Prior to the rinse, the dry tea emitted pronounced aromas of baked bread, sweet potato, and molasses. After the rinse, I found new aromas of vanilla, malt, and brown sugar. The first proper infusion brought out a touch of woodiness on the nose. On the palate, I found light notes of baked bread, malt, brown sugar, sweet potato, and molasses. Subsequent infusions brought out impressions of cream, cocoa, clove, anise, wood, caramel, fennel, orange, honey, minerals, and eucalyptus. The later infusions offered lingering impressions of minerals, brown sugar, sweet potato, malt, and wood chased by gentle, cooling herbal notes on the finish.

In my opinion, this was yet another really nice Yunnan black tea from Whispering Pines Tea Company. I particularly liked the little herbal notes it offered and was extremely impressed by both its smooth body and respectable staying power. Overall, I would have no issue recommending this tea to fans of traditional Yunnan black teas.

Flavors: Anise, Baked Bread, Caramel, Clove, Cocoa, Cream, Eucalyptus, Fennel, Honey, Mineral, Molasses, Orange, Sweet Potatoes, Vanilla, Wood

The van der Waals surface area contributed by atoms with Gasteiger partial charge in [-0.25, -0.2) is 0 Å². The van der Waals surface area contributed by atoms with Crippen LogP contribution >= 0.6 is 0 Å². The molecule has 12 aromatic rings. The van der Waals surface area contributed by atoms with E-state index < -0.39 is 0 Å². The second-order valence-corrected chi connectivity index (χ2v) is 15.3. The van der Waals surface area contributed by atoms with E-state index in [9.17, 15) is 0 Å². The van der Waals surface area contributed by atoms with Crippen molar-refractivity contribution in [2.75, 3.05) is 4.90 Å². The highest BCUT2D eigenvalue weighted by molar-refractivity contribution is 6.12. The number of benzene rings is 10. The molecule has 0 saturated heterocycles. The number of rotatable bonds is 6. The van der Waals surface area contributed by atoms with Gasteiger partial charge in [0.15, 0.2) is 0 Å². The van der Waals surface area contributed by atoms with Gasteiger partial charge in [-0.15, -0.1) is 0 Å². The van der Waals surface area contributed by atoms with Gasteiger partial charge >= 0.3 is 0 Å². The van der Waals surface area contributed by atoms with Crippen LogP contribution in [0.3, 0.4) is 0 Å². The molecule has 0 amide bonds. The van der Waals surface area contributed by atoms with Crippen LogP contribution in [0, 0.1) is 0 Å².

Preparation
6 g 4 OZ / 118 ML

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81
8971 tasting notes

Gongfu Sipdown (668)!

This is/was a very old sample; it’s labelled on the bag as Spring 2017 – so I’m electing to call it unintentionally aged, rather than stale or anything like that. It actually did come out really quite nice tasting though, despite spending the last two years in a little sample packet. Maybe less vibrant/rich than it used to be, but completely drinkable and still really pleasant! I only got like five steeps, but I was pushing them fairly long to compensate for the sparse amount of leaf I was brewing. Still delightful, and also just a REALLY beautiful tea to look at!

Photos: https://www.instagram.com/p/B0LhtKAgQMi/

Song Pairing: https://www.youtube.com/watch?v=iN-xizBxlko

Flavors: Cocoa, Dark Bittersweet, Grain, Honey, Leather, Malt, Sweet Potatoes

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495 tasting notes

Sipdown. I had one very last underleafed cup of this. 205F. Malty, bready, honey. Good, but not repurchase.

Flavors: Baked Bread, Honey, Malt

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87
91 tasting notes

Nice Dian Hong. On the delicate side, which I happen to like.
Nose; Slight floral, wildflower honey, sweet potato, light aloeswood.